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Australia’s A$10 Billion Clean-Energy Bank to Reveal Solar Deals

Australian prime minister Tony Abbott
Tony Abbott, Australia's then-opposition leader, meets members of the public while campaigning in the suburb of Liverpool in Sydney on Aug. 19, 2013. Photographer: Saeed Khan/AFP/Getty Images

The Australian government’s A$10 billion ($9.4 billion) clean-energy bank is set to announce a number of solar deals in the next week as it looks at investments in industries from mining to manufacturing.

“The interest in solar is across the board,” Clean Energy Finance Corp. Chief Operating Officer Meg McDonald said today after a presentation in Sydney. She declined to give more details.

The CEFC, created as part of former Prime Minister Julia Gillard’s legislation to reduce carbon emissions, invested more than A$800 million in more than 50 projects in its first year, McDonald said. The corporation has been lobbying to stay in business amid efforts by the Tony Abbott-led government to dismantle a price on carbon emissions and related agencies.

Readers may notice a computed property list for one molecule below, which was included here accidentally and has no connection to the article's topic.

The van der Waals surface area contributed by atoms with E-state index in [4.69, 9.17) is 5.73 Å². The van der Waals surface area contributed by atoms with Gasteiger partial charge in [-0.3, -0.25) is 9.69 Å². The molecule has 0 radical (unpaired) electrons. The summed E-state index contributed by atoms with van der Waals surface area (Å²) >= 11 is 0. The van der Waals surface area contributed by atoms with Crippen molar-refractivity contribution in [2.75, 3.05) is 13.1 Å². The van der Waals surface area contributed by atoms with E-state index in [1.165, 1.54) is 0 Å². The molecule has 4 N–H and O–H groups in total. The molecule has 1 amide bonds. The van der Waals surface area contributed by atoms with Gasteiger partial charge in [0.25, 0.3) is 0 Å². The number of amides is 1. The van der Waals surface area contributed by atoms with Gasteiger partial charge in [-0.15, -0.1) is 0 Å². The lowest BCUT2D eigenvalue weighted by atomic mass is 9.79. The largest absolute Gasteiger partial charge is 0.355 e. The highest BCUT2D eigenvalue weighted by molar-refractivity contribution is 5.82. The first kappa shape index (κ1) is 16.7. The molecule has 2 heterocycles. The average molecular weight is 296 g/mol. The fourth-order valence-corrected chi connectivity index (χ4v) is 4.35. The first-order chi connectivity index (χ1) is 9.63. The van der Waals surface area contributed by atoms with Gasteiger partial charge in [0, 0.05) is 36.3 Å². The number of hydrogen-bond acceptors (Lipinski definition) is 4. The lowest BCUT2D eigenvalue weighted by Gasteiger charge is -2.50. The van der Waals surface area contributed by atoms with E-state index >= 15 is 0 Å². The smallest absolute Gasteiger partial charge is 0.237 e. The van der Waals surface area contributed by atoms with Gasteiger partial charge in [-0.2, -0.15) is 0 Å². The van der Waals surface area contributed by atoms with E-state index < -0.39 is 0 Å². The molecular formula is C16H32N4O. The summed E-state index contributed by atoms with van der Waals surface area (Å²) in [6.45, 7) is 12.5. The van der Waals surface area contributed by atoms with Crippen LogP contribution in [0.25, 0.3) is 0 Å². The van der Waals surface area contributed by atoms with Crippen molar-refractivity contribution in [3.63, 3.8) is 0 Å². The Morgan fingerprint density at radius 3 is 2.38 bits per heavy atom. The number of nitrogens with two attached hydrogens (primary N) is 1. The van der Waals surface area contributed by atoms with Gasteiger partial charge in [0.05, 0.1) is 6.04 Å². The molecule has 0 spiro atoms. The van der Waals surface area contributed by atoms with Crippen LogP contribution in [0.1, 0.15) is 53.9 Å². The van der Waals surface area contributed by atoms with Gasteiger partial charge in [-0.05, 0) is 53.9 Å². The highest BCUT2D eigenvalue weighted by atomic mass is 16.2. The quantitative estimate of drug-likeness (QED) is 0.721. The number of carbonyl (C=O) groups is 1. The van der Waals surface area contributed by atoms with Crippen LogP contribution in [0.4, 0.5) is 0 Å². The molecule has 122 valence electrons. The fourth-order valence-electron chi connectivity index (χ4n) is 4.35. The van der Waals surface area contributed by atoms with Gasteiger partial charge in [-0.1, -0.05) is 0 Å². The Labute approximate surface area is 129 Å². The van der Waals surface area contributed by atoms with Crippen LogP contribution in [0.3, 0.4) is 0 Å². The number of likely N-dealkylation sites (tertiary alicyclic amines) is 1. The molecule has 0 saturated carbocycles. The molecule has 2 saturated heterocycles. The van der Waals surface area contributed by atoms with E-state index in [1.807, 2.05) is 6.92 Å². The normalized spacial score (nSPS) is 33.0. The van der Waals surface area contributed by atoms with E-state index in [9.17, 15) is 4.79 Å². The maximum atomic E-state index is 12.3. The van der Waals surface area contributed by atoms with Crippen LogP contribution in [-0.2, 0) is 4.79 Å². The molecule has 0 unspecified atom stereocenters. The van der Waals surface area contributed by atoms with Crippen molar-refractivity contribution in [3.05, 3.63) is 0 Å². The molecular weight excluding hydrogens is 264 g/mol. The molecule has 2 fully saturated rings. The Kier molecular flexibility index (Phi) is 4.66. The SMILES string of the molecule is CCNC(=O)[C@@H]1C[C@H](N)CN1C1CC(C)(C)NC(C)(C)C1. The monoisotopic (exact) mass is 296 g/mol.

Clive Palmer, whose party holds the balance of power in Australia’s upper house starting this month, said last week he will reject Abbott’s plan to get rid of the clean-energy bank. Palmer, joined by former U.S. Vice President Al Gore at a June 26 news conference in Canberra, also said he supports keeping Australia’s renewable energy target to get 20 percent of the nation’s electricity from renewable sources by 2020.

Palmer reiterated that he backs the government’s bid to repeal the price on carbon emissions.

“There had been an acceptance that everything was going to go,” McDonald said in the presentation, referring to Abbott’s plans. Gore’s “intervention allowed space for a rethink about what the future looks like,” she said.

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